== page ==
(CNN) -- The worst financial crisis in decades is slowing China's industrial boom, officials said Monday, as gloomy news from other nations deepened worries about a global recession.
China's gross domestic product for the first nine months of 2008 increased by 9.9 percent, 2.3 percent lower than last year, China's State Council Information Office said.
"There are no signs of a definite recovery from the financial crisis," bureau spokesman Li Xiaochao said in a nationally televised news conference. "The growth rate has moderated," Li said.
The rate of expansion was the slowest since the second quarter of 2003, when the outbreak of Severe Acute Respiratory Syndrome, or SARS, cooled growth to 6.7 percent. Watch as China's economic growth slows
The figures, while still healthy, will fuel fears that worsening economic conditions around the world are hitting Asian growth.
"There was always this hope that China would pick up the slack for the U.S., but if China is seeing a slowdown, that could bash those hopes," Singapore-based investment analyst Nicole Sze of Bank Julius Baer & Co., which manages about $300 billion in assets, told The Associated Press.
A fall in the growth of exports due to the global economic slowdown was one of the reasons for the cooling of the Chinese economy.
China's economy is based largely on exports, and with people around the world buying less, they are buying fewer Chinese-made goods -- a trend likely to continue in the near future, economists say.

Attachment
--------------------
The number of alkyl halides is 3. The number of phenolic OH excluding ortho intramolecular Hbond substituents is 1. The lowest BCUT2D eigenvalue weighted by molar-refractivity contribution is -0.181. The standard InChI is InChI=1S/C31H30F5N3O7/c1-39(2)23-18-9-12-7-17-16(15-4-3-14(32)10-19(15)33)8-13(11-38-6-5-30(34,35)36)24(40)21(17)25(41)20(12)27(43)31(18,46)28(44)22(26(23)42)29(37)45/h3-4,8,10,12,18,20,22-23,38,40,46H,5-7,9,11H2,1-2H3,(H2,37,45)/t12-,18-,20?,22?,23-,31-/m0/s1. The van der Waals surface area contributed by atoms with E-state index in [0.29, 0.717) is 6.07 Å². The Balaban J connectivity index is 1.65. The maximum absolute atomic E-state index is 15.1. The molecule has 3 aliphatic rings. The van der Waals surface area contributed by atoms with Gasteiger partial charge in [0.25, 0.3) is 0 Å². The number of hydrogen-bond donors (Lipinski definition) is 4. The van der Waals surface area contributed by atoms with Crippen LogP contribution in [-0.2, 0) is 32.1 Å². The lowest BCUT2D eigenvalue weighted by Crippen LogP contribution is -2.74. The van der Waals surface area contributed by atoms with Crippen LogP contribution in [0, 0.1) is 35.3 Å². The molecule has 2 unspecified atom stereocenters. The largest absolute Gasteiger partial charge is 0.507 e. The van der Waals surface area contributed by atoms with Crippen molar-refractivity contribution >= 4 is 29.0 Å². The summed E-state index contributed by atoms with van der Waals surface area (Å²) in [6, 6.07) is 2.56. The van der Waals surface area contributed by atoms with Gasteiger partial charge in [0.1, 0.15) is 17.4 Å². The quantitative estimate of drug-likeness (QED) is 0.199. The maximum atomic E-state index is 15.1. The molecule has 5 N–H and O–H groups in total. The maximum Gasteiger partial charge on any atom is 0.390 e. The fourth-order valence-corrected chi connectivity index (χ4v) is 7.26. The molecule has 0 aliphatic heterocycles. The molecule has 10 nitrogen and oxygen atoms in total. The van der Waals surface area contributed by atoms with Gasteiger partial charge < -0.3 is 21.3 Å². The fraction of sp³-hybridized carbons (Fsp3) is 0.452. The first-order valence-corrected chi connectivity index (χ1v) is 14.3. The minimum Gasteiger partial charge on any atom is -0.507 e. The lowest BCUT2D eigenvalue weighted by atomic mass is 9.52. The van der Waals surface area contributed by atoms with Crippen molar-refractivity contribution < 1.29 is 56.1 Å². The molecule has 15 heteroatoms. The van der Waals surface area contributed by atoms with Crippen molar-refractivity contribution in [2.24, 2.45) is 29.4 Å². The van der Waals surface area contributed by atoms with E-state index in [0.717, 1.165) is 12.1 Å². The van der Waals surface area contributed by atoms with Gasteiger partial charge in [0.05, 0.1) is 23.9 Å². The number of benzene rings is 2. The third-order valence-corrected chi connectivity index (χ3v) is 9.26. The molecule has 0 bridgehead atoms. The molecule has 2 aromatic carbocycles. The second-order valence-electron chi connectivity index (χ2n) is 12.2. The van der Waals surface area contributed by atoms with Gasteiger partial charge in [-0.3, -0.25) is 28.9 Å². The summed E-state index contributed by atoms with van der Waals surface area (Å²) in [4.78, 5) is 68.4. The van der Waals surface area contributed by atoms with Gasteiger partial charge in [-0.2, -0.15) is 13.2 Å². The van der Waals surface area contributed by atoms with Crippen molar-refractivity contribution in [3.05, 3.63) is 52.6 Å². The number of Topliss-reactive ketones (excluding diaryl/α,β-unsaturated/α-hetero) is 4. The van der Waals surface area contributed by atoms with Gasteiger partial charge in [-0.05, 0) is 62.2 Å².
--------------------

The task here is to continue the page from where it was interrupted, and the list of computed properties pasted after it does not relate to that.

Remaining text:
"We expect a further deceleration in industrial production growth as export oriented industries such as garments and toys grapple with external weakness, and heavy industries from steel to autos adapt to declining domestic demand," Jing Ulrich, chairwoman of China equities for JP Morgan Chase, said in a report to clients, according to AP.
Office spokesman Li Xiaochao said May's deadly earthquake in Sichuan province, which killed tens of thousands and left million homeless, and brutal winter snowstorms also took their toll on China's GDP.
The slowdown that is affecting economic fortunes in China was demonstrated last week as a massive Chinese factory that made toys for Mattel, Hasbro and other American companies shut down. Read more about factory closures
The Smart Union Group (Holdings) Ltd. factory, in the southern city of Dongguan, employed 7,000 people in mainland China and Hong Kong.
Chan Cheung-yau, chairman of toy and games subcommittee under the Chinese Manufacturers' Association of Hong Kong, said the outlook was gloomy for toy makers.
He predicted that thousands more factories would close in China next year. "The tightening credit market has made it more difficult for manufacturers to raise funds," he told AP. "It has created a huge cash flow problem."
CNN's Yuli Yang contributed to this report.
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